Throughout the process, the team sent Inventor files directly to 3D printers to create stereolithography (SLA) prototypes for evaluation. "We created 3D prints of the laptop case from our Inventor models," says Gail. "Then we were able to rewire internal circuitry from an existing computer and put it in the SLA prototype casing to see if it all worked."
The end result of the team’s efforts was the Bloom laptop, which can be disassembled in 10 steps, without tools, and easily separated into material types, such as plastics, metals, and circuitry. As a comparison, a commercial laptop popular with students took a team of three engineers 45 minutes, three tools, and 121 steps to disassemble.
Beyond recyclability, Bloom delivers other benefits for consumers. "When we watched people interact with their laptops, we realized they used them in an awkward manner," explains Liukas. "We used the easy-to-disassemble modularity of Bloom to develop a keyboard and track pad that detach, allowing for more ergonomics." The ease of disassembly also makes it easier to repair and upgrade components over the lifetime of the product, so that buying a computer is no longer a singular investment, but a longer-term relationship between the consumer and the service provider.
The team’s work didn’t end with building Bloom. It had to present the project at the Stanford University EXPE conference. To prepare for this, the members turned to Inventor Publisher software, which allowed them to create animations directly from the digital prototypes created in Autodesk Inventor. "Within 5 minutes of installing Autodesk Inventor Publisher, one of my teammates had created a 10-second animation showing two parts of the laptop coming together. The next day, he had an animation of the whole laptop being disassembled," says Engel-Hall. "The video was easy to create and we received a great deal of very positive feedback on it. Everyone was impressed."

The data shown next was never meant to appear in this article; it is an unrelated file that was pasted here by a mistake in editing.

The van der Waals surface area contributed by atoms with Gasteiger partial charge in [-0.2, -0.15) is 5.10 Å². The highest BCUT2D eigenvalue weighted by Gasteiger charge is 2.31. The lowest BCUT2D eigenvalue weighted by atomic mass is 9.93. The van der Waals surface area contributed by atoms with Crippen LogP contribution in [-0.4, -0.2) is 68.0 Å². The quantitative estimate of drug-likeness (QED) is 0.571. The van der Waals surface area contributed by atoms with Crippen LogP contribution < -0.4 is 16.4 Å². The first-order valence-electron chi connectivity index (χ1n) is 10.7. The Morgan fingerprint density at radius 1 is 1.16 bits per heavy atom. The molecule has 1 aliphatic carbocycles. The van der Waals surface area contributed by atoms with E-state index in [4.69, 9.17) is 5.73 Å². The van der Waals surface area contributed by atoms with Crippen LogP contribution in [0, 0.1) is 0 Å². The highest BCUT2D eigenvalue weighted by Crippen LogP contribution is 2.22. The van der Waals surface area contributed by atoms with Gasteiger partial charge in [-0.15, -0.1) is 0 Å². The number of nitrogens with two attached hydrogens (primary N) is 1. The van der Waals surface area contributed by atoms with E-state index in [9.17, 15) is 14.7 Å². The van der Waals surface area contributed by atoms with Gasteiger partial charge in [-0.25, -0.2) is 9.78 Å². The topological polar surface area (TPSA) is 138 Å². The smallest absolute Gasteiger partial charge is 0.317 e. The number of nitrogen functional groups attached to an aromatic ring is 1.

The Autodesk-sponsored ME 310 team—which also included Rohan Bhobe, Juho Huotari, Markku Koskela, and Chongbei Song—succeeded in meeting its vision for the Bloom laptop. First, users can disassemble it easily and intuitively without tools. Second, the Bloom achieves its "greenness" as a by-product of a modular design that offers other benefits to the consumer. Finally, the laptop provides an engaging end-of-life experience that reinforces consumers’ internal "feel good" motivations for recycling.
Perhaps more importantly, the experience had a major impact on the team members. Engel-Hall abandoned his plan to pursue energy systems in favor of product design. "I stumbled on the class and absolutely loved it," he says. "I know now that I want to do product-based design. I really like working with users firsthand and seeing how they experience objects."
Likewise, Liukas and Gail shifted their career focus. "I definitely feel more inclined to do product development now," says Liukas. Gail went in the opposite direction. She says, "My initial ambition was to go into product engineering, but now I’m more involved in need-finding for products. It’s much more about collaboration and communication."
While the team members each got something different from the experience, they all agree that Autodesk was a great sponsor. "The Autodesk people were incredibly supportive and interested in what we were doing, but they were never heavyhanded," says Engel-Hall. "They gave us freedom and supported our decisions. We couldn’t have asked for more."
"When we watched people interact with their laptops, we realized they used them in an awkward manner. We used the easy-to-disassemble modularity of Bloom to develop a keyboard and track pad that detach, allowing for more ergonomics."
—Linda Liukas, Aalto University Student